CAB Survey Reprise: TV Still Rules
By Stewart Schley -- Broadcasting & Cable, 5/8/2007 11:00:00 AM
Memo from the Cabletelevision Advertising Bureau to the advertising industry: Television’s death has been greatly exaggerated.
That’s the upshot of a reprised consumer survey commissioned by CAB to deconstruct some prevailing assumptions surrounding an explosion of alternate TV-viewing devices like video-enabled iPods and TV-capable mobile phones.
Preliminary findings from CAB’s second wave of research about viewing trends were unveiled May 8 at the trade association’s annual Sales Management Conference, held in concert with the National Cable & Telecommunications Association’s 2007 Cable Show.
Among findings presented by CAB president Sean Cunningham:
Viewing to traditional TV is at an all-time high of 31 hours per week, per person, despite an “explosion” of new viewing options and gadgets.
Traditional linear television remains the biggest driver of interest in video across all devices.
There’s still a broad acceptance of advertising as a quid-pro-quo for getting to watch high-quality television – a sort of “advertising contract” with viewers that doesn’t seem to prevail in equal measure with alternative devices.
Cunningham wants CAB members to use the findings to reassure advertisers that TV still works as a powerful marketing instrument, and in fact appears to benefit from growing interest in video consumption at large. “What no one bargained for…is that in all this bombardment, cable TV thrived. This is the message,” Cunningham said.
Whistling in the dark, the CAB is. DVRs are at 17 percent penetration and growing, while advertiser-supported programming is on the ropes. The CAB's "everything is fine" is strong evidence that they don't believe it, or why would they say it? And just look at the desperation of Mike Shaw at ABC. The Cox deal will fail because DVR users don't just want convenience of not missing a show; they want to miss all the commercials, too. DVR addicts will replace a non-fastforwarding DVR in a heartbeat, with a TiVo or similar device. (Shame on Cox for ignoring its primary revenue stream, i.e., happy customers paying confiscatory rates for broadband, for a secondary stream.). We've had our TiVo for 5 years and the whole family delights in skipping every commercial in sight (and skipping through boring stretches of the show, too). I am reminded of travel agents scrambling a few years back to hold onto their internet-threatened jobs. You can't stop a sea change. This is not a good time to comtemplate a future in TV ad sales. Time to cash out, Mr. TV Exec.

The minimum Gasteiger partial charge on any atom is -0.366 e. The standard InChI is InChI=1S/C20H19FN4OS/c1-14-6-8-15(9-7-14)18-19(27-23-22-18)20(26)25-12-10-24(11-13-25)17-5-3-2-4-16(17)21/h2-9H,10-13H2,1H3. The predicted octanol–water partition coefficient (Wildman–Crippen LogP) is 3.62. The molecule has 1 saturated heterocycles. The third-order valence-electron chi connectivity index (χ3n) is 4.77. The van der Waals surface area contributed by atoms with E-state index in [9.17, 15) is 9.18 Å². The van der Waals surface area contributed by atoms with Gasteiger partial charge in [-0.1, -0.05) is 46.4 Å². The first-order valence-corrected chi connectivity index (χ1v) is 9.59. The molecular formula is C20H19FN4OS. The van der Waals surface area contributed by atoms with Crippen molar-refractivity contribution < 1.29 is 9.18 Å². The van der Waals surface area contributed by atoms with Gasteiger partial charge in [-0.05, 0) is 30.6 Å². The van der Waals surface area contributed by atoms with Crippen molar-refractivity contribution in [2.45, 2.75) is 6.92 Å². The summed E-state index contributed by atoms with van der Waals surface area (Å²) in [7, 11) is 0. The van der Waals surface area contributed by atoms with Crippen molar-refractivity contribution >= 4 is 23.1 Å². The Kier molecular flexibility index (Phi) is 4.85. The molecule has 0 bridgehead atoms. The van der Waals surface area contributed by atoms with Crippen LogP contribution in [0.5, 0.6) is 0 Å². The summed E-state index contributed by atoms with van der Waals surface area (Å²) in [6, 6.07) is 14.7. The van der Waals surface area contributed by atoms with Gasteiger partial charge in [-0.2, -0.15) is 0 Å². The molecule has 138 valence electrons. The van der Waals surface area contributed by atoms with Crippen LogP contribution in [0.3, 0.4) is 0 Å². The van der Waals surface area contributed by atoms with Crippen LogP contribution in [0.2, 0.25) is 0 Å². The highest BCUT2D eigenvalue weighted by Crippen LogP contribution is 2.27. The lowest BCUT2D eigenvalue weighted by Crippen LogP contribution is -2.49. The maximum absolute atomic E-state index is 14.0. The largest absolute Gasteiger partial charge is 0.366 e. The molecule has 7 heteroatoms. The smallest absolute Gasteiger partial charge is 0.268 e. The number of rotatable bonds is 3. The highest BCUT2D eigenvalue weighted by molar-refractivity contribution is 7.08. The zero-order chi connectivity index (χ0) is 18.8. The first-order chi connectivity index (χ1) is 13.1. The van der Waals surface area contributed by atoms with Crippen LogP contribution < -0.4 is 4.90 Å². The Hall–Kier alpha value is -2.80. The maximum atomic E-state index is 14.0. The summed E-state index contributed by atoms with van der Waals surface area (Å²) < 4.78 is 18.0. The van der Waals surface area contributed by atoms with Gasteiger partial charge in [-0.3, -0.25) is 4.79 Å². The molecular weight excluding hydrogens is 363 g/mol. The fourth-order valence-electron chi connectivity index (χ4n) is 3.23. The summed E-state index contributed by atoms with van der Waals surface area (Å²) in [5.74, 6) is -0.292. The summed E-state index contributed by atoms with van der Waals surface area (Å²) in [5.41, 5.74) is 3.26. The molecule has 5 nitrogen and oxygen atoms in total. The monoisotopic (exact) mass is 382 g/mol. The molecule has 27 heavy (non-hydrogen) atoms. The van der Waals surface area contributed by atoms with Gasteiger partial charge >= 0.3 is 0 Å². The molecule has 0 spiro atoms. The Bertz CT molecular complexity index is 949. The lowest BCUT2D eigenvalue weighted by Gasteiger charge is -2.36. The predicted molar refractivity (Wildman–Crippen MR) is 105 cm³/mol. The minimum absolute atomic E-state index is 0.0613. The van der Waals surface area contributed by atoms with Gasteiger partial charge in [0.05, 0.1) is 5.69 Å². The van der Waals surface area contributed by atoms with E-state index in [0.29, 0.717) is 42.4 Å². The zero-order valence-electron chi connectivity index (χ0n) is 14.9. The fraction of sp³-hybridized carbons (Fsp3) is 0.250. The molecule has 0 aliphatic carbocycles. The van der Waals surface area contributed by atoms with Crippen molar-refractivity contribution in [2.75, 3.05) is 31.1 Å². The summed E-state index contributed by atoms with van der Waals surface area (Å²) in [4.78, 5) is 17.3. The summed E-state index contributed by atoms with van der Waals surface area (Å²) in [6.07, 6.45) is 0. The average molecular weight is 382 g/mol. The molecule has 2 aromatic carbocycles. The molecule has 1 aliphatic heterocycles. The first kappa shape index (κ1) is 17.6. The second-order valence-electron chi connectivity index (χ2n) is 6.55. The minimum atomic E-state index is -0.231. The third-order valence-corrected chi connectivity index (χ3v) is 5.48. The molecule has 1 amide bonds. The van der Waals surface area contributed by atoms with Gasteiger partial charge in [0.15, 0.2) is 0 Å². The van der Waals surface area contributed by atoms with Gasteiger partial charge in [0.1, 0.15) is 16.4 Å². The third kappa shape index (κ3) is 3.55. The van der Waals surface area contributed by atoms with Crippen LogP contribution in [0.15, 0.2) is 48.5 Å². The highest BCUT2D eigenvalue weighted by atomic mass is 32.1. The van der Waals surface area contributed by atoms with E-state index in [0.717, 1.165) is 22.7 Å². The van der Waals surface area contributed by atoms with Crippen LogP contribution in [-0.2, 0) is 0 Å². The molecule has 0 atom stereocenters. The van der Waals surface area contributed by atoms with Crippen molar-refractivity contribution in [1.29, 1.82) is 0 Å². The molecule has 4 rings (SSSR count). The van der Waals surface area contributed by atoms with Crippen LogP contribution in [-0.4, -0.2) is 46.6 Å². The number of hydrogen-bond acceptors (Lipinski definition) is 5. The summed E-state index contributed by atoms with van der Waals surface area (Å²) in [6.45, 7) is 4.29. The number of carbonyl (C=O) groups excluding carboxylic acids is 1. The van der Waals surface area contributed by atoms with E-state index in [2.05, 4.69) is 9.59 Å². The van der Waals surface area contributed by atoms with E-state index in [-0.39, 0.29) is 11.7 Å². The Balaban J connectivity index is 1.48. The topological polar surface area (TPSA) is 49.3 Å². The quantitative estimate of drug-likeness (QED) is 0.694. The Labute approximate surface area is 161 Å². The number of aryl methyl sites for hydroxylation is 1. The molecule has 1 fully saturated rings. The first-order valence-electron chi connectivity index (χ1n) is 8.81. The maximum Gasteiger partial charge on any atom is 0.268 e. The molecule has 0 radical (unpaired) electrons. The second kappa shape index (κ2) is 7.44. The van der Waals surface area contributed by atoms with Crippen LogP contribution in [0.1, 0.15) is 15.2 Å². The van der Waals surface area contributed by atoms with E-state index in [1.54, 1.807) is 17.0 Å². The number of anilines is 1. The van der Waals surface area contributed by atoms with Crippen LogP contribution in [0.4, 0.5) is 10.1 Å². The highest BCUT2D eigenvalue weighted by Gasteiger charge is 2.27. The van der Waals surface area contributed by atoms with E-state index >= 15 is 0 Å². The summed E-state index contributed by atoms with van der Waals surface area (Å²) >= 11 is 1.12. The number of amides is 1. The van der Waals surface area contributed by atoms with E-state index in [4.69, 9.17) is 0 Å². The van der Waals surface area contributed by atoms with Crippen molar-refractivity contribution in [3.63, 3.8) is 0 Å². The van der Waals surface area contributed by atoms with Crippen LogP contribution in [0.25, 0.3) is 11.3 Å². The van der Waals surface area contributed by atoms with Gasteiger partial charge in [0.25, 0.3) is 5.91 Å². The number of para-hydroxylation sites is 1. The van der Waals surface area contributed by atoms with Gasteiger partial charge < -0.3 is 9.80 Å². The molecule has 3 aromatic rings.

Doug Ferguson - 5/9/2007 8:34:00 AM EDT
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